Novak Djokovic calls for help in Serbia

Novak Djokovic yesterday appealed for help as the heaviest rains in more than a century sparked floods across Bosnia and his native Serbia, claiming at least 16 lives. “These floods are unprecedented," Djokovic said.
Novak Djokovic moves on at the Rome Open but his thoughts are on the flooding in his native Serbia.  Julian Finney / Getty Images
Novak Djokovic moves on at the Rome Open but his thoughts are on the flooding in his native Serbia. Julian Finney / Getty Images

Agencies

ROME // Novak Djokovic on Saturday appealed for help as the heaviest rains in more than a century sparked floods across Bosnia and his native Serbia, claiming at least 16 lives.

“These floods are unprecedented ... we’re talking about whole cities being evacuated,” Djokovic said after winning a tough clash with hard-hitting Canadian Milos Raonic to book a place in the final of the Rome Masters.

After a 6-7, 7-6, 6-3 victory, Djokovic, the world No 2, wrote a message in Cyrillic on a television camera.

He later explained: “The message I wrote was to help support Serbia. I wrote in Cyrillic, ‘I love you’.”

More than 15,000 people have been evacuated from several towns throughout Serbia. Authorities said some 95,000 homes in Serbia and 60,000 in Bosnia have no electricity.

Djokovic, a huge star in his country, said the situation has left him feeling helpless.

“I’m following news online, trying to be as involved as much as I can,” he said.“But even the people who are there, they can’t do much.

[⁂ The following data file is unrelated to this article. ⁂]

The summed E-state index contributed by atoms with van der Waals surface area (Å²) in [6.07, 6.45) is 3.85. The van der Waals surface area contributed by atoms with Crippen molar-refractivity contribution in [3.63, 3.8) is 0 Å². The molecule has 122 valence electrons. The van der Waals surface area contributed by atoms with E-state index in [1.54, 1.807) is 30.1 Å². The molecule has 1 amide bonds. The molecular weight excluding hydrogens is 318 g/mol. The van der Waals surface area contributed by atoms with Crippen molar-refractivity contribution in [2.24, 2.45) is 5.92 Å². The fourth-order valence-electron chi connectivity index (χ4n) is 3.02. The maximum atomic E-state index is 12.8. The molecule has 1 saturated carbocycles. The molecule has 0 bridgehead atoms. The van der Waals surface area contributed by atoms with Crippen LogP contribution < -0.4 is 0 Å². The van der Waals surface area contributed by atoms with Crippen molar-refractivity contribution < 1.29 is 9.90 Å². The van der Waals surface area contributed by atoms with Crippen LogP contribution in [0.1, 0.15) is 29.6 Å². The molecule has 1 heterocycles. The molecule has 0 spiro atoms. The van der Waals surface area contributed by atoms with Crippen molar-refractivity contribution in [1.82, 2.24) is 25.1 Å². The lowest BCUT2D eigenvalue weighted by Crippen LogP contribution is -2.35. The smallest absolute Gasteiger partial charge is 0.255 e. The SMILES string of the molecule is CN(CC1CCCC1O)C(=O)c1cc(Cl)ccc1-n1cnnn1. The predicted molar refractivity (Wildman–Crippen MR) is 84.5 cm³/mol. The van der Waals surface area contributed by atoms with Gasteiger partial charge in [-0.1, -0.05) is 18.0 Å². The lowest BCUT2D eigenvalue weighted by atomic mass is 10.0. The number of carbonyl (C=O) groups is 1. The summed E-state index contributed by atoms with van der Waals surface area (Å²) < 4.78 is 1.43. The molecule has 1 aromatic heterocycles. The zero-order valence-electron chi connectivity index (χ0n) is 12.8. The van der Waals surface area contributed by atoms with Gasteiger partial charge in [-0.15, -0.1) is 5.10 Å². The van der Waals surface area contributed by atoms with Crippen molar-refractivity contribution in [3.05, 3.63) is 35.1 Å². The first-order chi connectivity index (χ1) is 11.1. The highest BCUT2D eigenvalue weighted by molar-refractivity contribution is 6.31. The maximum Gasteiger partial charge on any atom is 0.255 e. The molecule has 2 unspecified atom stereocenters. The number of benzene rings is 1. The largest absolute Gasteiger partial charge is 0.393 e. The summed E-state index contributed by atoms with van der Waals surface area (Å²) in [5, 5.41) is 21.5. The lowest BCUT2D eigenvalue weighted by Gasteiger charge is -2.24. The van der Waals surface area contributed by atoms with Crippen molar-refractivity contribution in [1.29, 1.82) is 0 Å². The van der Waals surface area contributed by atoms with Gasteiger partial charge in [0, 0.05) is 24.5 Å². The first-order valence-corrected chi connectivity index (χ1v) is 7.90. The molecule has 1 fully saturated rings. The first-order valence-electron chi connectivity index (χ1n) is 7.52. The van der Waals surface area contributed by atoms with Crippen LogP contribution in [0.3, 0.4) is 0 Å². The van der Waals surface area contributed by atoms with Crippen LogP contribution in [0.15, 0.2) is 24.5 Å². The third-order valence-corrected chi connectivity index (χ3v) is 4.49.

“Nature is a higher force, and these floods are unprecedented. I’m feeling uncomfortable ... I can’t help while being here. Unfortunately, it’s not being spoken about enough, but it’s probably the biggest flood Europe has even seen.

“I just hope people can find the common sense to spread the word. We need help. We need the rain to stop after four days.

“But then there’s going to be a period of several months recovery.”

In what could be an epic final, Djokovic will play his 41st career match with world No 1 Rafael Nadal, who easily defeated Grigor Dimitrov 6-2, 6-2 in the late semifinal last night in 1 hour, 22 minutes.

Djokovic’s match was highly tactical, with Raonic serving near 230 kph (140 mph) and firing 16 aces.

“I can’t recall the last time when I was feeling so helpless in the return games,” Djokovic said. “It was brutal.”

In the women’s draw, Sara Errani became the first home player to reach the final in nearly 30 years.

Using vocal crowd support to her advantage, the 10th-seeded Errani fought back from a 4-1 deficit in the second set for a 6-3, 7-5 win over sixth-seeded Jelena Jankovic.

Errani’s opponent in Sunday’s final will be world No 1 and defending champion Serena Williams, who gained revenge for her fourth-round Australian Open loss to Ana Ivanovic by beating the Serb 6-1, 3-6, 6-1.

Errani drew emotion from the crowd.

“There were a few moments when I thought I might not pull it off, but the fans were huge,” Errani said.

Errani is attempting to become the first Italian to win the tournament since Raffaella Reggi took the 1985 title.

It is already Errani’s best result since reaching the 2012 French Open final, and gives her momentum heading back to Roland Garros next week.

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Published: May 18, 2014 04:00 AM

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